PUNT: Double Dutch to Dijsselbloem
IT'S a U-turn that was remarkable for its speed. A reverse ferret if ever there was one.
A matter of hours after the Eurogroup chair Jeroen Dijsselbloem spooked the markets by suggesting the Cypriot rescue deal should be a template for other bailouts, he issued a statement rowing back.
The Punt, and many other commentators across Europe, were left scratching their heads, pondering what exactly the Dutch Finance Minister was doing.
His comments to Reuters news service and the 'Financial Times' were too direct to be simply a slip-up, but one source has said the issue was not discussed at the late-night talks on the Cyprus crisis. The blunder is no doubt an embarrassing one for Mr Dijsselbloem.
The influential Alphaville blog at the 'Financial Times' has even suggested he should lose his job.
"We could blame all this on too much coffee and not enough sleep, except that Mr Dijsselbloem has a little too much form on this front. And he's only been in the Eurogroup job since January," wrote blogger Paul Murphy.
The coming days will give Mr Dijsselbloem an opportunity to elaborate on his comments.
With billions, possibly trillions, of euro at stake, he'll have an avid audience.
Puttnam's Karl Marx moment
Film producer David Puttnam has invoked the spirit of Abraham Lincoln, or possibly Karl Marx, to raise the spectacle of a new "tyranny of (digital) capitalism" if the likes of broadcaster BkyB is allowed to dominate the European airwaves.
The Skibbereen-dwelling, UK-born producer of movies like 'Bugsy Malone' and 'Midnight Express' was appointed as Ireland's "digital champion" last year.
The media adviser, pictured, quoted an apocalyptic warning at a seminar on press freedom in Dublin last week.
"As a result of the war, corporations have been enthroned and an era of corruption in high places will follow, and the money power of the country will endeavour to prolong its reign by working upon the prejudices of the people until all wealth is aggregated in a few hands and the Republic is destroyed."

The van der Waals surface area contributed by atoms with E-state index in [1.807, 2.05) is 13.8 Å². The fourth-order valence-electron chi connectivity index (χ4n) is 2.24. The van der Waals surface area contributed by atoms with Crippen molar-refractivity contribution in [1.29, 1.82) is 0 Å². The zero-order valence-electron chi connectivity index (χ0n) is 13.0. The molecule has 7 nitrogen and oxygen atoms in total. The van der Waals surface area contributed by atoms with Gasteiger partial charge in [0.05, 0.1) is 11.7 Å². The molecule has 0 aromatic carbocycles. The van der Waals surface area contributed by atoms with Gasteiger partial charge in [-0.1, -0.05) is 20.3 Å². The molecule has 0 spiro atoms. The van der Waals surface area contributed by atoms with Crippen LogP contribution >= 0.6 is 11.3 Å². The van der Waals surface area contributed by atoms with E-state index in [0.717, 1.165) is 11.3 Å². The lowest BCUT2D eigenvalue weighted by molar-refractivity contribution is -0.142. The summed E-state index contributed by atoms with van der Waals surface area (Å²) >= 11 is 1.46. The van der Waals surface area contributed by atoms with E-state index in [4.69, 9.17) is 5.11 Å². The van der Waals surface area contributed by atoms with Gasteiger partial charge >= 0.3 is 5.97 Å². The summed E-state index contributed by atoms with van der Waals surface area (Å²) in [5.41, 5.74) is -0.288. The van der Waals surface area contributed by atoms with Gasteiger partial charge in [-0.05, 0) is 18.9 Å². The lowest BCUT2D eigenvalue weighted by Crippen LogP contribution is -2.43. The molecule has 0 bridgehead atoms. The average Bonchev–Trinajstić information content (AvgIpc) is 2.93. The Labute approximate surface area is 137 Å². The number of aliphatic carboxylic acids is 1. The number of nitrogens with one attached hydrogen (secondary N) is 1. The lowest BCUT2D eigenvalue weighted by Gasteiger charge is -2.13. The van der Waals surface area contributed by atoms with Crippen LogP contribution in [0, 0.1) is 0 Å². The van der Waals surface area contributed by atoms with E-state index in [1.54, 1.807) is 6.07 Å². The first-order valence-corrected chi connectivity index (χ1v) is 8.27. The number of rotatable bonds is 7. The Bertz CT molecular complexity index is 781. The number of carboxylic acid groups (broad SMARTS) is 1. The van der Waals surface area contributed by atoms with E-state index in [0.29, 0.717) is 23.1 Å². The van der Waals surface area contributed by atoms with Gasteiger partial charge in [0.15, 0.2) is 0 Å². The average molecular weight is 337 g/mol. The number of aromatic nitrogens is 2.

The Punt's not sure if he attributed those words to Abraham Lincoln, as many authorities do, though the Punt reckons it's a sentiment that Karl Marx would have been proud of.
The Academy Award-winning former Columbia Pictures chief executive has repeatedly spoken out against proposed takeovers of British news companies by Rupert Murdoch – though just who will take over such businesses otherwise is a question that has yet to be answered.
Europe's failure to regulate "creeping" market dominance means competitors like BT have little chance against growing giant BSkyB, which he reckons could be the dominant EU broadcaster very soon, he said.
NAMA gets its judgment
It is nearly 10 years ago to the week since The Punt watched former Olympic swimmer Stephen Cullen take the stand at the Master's Court as a liquidator behind a company connected with the development of Dublin's Paramount Hotel sought a determination regarding the firm's beneficial owner.
Stephen Cullen had denied in court at the time that his brother, David Cullen, was the beneficial owner of the company, called Hocroft.
A number of companies, including Galway building contractor JJ Rhatigan, claimed at the time that they were owed an outstanding total of over €1.2m for work carried out on the hotel.
They also insisted that as far as they were aware, David Cullen, not Stephen, was the person in charge of the development.
Last week, David Cullen, had a summary judgment totalling €29m granted against him in the High Court by NAMA in relation to loans attached to the hotel and an adjoining bar, the well-known Turk's Head.
The loans had been acquired by NAMA from the Bank of Ireland. David Cullen is now living in London and awaiting a decision on bankruptcy there. It's due on April 9.
No doubt there was schadenfreude in some quarters last week as NAMA secured its judgment.
And in case you're wondering, Stephen Cullen managed to rank 27th in the 200-metre 1988 backstroke event at the Seoul Olympics.